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Invited Talk: Learning Adaptive Driving Models from Large-scale Video Datasets (Fisher Yu, Huazhe Xu, Dequan Wang, and Trevor Darrell, Berkeley)
Trevor Darrell

Fri Dec 09 08:00 AM -- 08:30 AM (PST) @

Abstract: Robust perception models should be learned from training data with diverse visual appearances and realistic behaviors. Exising datasets are limited in geographic extend, and can be biased to a source domain. We will overview two recent projects which makes use of a large scale dashcam video dataset. First, we'll present a novel domain adaptive dilation FCN, which adapts and improved performance on unlabeled data. Our model leverages both adversarial domain adaptation losses, and MIL-based boostrapping. We show results adapting from synthetic to real domains, and from classic driving datasets to in-the-wild dashcam data. Second, we'll show a model for end-to-end learning of driving policies from dashcam videos. Current approaches to deep visuomotor policy learning have been generally limited to in-situ models learned from a single vehicle or a simulation environment. We advocate learning a generic vehicle motion model from large scale crowd-sourced video data, and develop an end-to-end trainable architecture for learning to predict a distribution over future vehicle egomotion from instantaneous monocular camera observations and previous vehicle state. Our model incorporates a novel FCN-LSTM architecture, which can be learned from large-scale crowd-sourced vehicle action data, and leverages available scene segmentation side tasks to improve performance under a privileged learning paradigm. We provide a novel large-scale dataset of crowd-sourced driving behavior suitable for training our model, and report results predicting the driver action on held out sequences across diverse conditions. Bio: Prof. Darrell is on the faculty of the CS Division of the EECS Department at UC Berkeley and he is also appointed at the UC-affiliated International Computer Science Institute (ICSI). Darrell’s group develops algorithms for large-scale perceptual learning, including object and activity recognition and detection, for a variety of applications including multimodal interaction with robots and mobile devices. His interests include computer vision, machine learning, computer graphics, and perception-based human computer interfaces. Prof. Darrell was previously on the faculty of the MIT EECS department from 1999-2008, where he directed the Vision Interface Group. He was a member of the research staff at Interval Research Corporation from 1996-1999, and received the S.M., and PhD. degrees from MIT in 1992 and 1996, respectively. He obtained the B.S.E. degree from the University of Pennsylvania in 1988, having started his career in computer vision as an undergraduate researcher in Ruzena Bajcsy's GRASP lab.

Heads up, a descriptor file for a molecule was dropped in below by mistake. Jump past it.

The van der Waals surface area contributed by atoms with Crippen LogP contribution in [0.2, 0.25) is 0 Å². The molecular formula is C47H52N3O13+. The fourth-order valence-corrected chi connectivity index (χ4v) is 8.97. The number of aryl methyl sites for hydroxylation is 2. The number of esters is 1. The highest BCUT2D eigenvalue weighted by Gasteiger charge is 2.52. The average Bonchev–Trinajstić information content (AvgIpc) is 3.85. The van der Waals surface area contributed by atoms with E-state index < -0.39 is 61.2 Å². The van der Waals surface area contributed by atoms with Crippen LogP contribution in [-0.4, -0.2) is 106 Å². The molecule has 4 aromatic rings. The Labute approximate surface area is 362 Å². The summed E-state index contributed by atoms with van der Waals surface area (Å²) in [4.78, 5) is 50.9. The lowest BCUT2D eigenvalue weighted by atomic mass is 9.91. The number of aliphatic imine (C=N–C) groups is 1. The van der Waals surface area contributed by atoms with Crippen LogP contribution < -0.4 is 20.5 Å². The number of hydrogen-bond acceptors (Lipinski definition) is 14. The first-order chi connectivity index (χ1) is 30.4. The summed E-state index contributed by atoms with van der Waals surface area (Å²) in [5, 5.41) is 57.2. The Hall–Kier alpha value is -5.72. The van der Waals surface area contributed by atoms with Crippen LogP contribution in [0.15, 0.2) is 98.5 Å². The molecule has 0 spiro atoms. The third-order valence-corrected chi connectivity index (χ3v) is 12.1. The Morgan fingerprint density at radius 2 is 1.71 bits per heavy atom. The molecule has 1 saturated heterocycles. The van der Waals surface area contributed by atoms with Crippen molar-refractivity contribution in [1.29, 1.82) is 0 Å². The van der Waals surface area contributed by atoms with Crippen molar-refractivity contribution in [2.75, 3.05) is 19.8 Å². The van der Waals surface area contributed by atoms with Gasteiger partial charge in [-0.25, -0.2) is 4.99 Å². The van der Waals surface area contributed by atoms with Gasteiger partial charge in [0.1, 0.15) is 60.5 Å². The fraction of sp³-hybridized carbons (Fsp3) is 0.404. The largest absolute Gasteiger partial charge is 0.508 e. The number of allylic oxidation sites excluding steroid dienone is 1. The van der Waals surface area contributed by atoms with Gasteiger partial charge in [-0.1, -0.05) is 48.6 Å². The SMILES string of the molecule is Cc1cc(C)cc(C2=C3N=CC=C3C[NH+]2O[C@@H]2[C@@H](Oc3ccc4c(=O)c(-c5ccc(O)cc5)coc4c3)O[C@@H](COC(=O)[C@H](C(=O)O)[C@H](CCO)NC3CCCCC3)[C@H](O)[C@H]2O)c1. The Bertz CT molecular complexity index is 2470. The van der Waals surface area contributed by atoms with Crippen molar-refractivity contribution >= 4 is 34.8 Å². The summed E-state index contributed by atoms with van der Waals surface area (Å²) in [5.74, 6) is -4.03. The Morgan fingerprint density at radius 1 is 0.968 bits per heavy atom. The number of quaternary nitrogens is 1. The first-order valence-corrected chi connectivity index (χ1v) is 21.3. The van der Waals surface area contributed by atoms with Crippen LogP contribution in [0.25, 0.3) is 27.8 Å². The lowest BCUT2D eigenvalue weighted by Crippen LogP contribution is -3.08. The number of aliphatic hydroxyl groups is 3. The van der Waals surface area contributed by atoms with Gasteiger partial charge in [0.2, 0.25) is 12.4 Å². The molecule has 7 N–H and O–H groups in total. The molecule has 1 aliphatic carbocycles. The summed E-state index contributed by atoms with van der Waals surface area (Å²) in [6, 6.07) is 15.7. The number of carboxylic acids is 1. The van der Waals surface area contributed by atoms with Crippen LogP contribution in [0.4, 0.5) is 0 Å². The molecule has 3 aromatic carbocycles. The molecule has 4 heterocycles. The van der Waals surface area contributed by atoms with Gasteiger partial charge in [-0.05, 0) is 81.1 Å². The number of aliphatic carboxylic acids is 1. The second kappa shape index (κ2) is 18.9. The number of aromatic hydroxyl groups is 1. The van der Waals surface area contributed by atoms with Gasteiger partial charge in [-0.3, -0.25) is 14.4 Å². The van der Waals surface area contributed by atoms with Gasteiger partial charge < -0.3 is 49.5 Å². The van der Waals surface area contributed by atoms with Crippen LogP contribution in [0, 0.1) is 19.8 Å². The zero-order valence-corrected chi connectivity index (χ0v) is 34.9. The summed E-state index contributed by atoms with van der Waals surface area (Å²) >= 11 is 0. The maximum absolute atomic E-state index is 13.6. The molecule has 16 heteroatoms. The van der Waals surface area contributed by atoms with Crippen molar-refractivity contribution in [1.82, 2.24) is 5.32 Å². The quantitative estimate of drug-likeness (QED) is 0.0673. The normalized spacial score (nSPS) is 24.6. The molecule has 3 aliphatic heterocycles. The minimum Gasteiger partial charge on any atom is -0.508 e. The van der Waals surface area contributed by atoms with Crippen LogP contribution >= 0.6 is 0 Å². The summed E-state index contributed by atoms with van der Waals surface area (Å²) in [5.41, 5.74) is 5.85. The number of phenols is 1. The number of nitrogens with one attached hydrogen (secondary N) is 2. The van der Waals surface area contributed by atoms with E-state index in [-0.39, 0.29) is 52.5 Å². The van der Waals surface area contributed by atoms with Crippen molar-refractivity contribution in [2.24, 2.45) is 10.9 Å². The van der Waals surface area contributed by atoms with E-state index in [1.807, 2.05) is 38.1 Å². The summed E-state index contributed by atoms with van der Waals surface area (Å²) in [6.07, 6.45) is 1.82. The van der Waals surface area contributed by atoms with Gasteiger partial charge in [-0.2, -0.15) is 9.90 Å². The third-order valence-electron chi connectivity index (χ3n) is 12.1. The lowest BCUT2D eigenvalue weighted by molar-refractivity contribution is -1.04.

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Trevor Darrell (UC Berkeley)

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